Bouncing a check is a costly mistake for the Average Joe. But every day corporations and banks ``bounce'' over $120 billion - and never pay a cent. These ``daylight overdrafts'' are legitimate. Banks offer big customers free electronic intraday loans so long as they settle up by day's end.
But what if they don't settle? That's been worrying the Federal Reserve Board lately. The volume of daylight overdrafts has been surging at a 20 to 25 percent growth rate in recent years.
If a bank failed to settle, it could trigger a dangerous and expensive chain reaction thoughout the banking system. And the Fed (with taxpayers' money) would have to pick up the tab.
The Federal Reserve guarantees every payment that goes over the Fedwire, an electronic transmission system linking banks. As the overdraft volume has shot up, so has the risk to the Fed.
Last year, the Fed put a ceiling on the amount of daylight overdrafts each bank was allowed. Bankers generally agreed with the move. They beefed up their payment monitoring systems and made a few scheduling adjustments. But the ceiling was high enough to have little effect on most banks. And even though the volume of payments continues to go up, the actual level of overdrafts has stopped rising.
Nonetheless, in its ongoing risk reduction effort, the Fed's Board of Governors is likely to vote today to lower the daylight overdraft ceiling again. A 25 percent reduction in the cap is expected to be implemented in three to six months.
This time around, however, banking support is less uniform. And the ramifications for corporations, municipalities, and taxpayers could be significant. ``The natural fluff in the system is gone. This is going to hurt,'' says one banker. ``The international and specialty banks are going to have major difficulties in this market,'' predicts James Robinson, director of bank consulting at Touche Ross & Co.
Specifically, Mr. Robinson thinks banks that handle securities processing, short-term certificates of deposit for municipalities, and those clearing large dollar payments for foreign corporations and banks will see their transactions bumping up against the new Fed ceilings.
``Manufacturers Hanover, Irving Trust, and Bank of New York do a lot of securities clearing. I imagine this cap is going to give them difficulties,'' said one New York banker.
These banks deny any such problems. Indeed, an Irving Trust spokesman says it's ``aggressively seeking additional business.'' Still, many expect the new caps to pinch. ``On occasion, some banks have already delayed or prioritized payments so as to stay within their cap,'' says Michael Urkowitz, executive vice president of corporate operations and systems at Chase Manhattan. ``As the caps come down, that will occur more often and more widely.''
At Bell Atlantic in Philadelphia, Lawrence O'Malley has noticed some delays in getting funds. ``The bank didn't attribute the holdups to the caps,'' he says. But Mr. O'Malley, director of financial operations, is dubious. ``We're concerned. We'll be watching this closely because any action the Fed takes on this affects us.''
Indeed, it could cost corporations. Many banks are considering extra charges for immediate payments, especially if it forces the bank into an overdraft position. Until now, daylight overdrafts have been interest-free loans.
It's not yet clear whether this cap reduction or the next will provoke new fees. But Mr. Urkowitz at Chase says, ``We are now dealing with finite capacity. And we are providing more than payments processing. Over time, we will reach a point where banks are forced to charge.''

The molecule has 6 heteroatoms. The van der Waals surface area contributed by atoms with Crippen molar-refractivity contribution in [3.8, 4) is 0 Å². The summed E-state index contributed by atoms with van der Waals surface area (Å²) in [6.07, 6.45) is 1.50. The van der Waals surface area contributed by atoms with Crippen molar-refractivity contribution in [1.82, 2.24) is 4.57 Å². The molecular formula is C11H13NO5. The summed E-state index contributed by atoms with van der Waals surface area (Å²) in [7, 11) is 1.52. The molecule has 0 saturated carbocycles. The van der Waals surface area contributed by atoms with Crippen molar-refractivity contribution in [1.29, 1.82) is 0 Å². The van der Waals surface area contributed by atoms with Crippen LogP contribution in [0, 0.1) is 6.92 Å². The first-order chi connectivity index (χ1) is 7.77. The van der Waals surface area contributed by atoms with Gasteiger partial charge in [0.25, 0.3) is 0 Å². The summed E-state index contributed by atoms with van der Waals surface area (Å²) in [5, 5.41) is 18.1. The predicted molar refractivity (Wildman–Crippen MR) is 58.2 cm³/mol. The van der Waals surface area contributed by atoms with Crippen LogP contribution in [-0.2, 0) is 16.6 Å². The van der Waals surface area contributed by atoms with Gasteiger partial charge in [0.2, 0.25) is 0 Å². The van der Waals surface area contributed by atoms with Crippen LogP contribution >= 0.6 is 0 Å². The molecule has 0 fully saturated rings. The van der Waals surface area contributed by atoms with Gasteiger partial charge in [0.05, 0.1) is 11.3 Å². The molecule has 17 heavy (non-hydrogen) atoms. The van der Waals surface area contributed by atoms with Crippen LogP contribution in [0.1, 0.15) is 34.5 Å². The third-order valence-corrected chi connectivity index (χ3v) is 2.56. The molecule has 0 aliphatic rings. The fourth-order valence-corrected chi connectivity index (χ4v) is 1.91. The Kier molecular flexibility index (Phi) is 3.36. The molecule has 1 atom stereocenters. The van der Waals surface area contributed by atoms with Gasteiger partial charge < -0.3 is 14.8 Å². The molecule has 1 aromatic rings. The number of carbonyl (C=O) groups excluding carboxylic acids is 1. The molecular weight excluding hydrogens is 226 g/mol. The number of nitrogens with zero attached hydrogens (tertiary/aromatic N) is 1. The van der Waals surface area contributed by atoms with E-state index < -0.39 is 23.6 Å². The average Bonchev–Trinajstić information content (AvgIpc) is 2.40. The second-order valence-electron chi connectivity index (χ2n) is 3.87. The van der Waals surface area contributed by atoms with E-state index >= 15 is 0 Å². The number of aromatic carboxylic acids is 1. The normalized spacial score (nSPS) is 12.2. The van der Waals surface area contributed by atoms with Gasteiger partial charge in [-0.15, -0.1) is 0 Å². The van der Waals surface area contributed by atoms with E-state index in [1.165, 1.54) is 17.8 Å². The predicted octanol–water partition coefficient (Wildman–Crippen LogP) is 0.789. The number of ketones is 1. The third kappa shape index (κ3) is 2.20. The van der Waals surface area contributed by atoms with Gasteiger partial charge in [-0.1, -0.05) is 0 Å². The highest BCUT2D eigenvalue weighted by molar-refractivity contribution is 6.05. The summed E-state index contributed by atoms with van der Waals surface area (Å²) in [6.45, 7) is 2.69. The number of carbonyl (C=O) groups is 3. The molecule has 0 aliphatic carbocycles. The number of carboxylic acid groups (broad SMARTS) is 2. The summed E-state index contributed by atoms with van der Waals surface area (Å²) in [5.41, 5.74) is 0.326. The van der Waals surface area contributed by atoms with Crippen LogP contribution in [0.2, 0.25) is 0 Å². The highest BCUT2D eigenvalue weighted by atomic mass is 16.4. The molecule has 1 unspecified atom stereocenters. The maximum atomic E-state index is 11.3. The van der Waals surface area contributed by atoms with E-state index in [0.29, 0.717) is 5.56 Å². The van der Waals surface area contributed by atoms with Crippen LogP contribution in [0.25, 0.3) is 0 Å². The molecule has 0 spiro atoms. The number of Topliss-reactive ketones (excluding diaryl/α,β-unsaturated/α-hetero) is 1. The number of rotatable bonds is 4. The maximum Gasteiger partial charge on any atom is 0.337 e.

Even if the banks don't up the ante, the Fed might. Today, the Fed is also expected to consider a proposal to levy a fee on daylight overdrafts, a cost the bankers say they will pass along.
One byproduct of the Fed program is added competition. The caps are based on a ratio of the bank's capital, prompting users of bank payment clearing services to take a closer look at the credit quality and capital base of their banks. ``That analysis is redirecting and redistributing business. We're benefiting a great deal from this new sensitivity,'' claims Francesca Lepaige, first vice-president at Security Pacific International Bank.
Urkowitz at Chase sees the overdraft caps as an effective way of forcing banks to more carefully manage risk and develop innovative techniques for making payment transfers. But as payment volume continues to rise at double-digit rates, Robert Spasik, electronic products manager at Pittsburgh's Mellon Bank, wonders: ``At what point do the [overdraft cap] reductions themselves disrupt the system?''
Policing money flow through New York
Every day, some $1.3 trillion passes through the hands of New York bankers.
Money center banks are the traffic cops for the massive cash flows generated in the course of daily commerce: corporations receiving payments and paying creditors, cities funding construction, investors settling securities trades, dealers swapping foreign currency.
Virtually all payments zip electronically down the Federal Reserve's Fedwire ``road'' or a private wire system known as CHIPS.
But, invariably, somebody may be slow in paying a bill. Rather than risk gridlock, the banks let these large customers overdraw their accounts for a few hours. This is a ``daylight overdraft.''
For example, Exxoff has only $5 million in its bank account. But Exxoff owes General Mutters $10 million by noon today. The bank sends GM the $10 million anyway. By 3 p.m., Exxoff must come up with the $5 million it owes the bank. Typically, the money gets transferred from another bank or comes in from another corporation paying its bill. With thousands of banks and corporations whizzing funds around electronically, these intraday loans add up.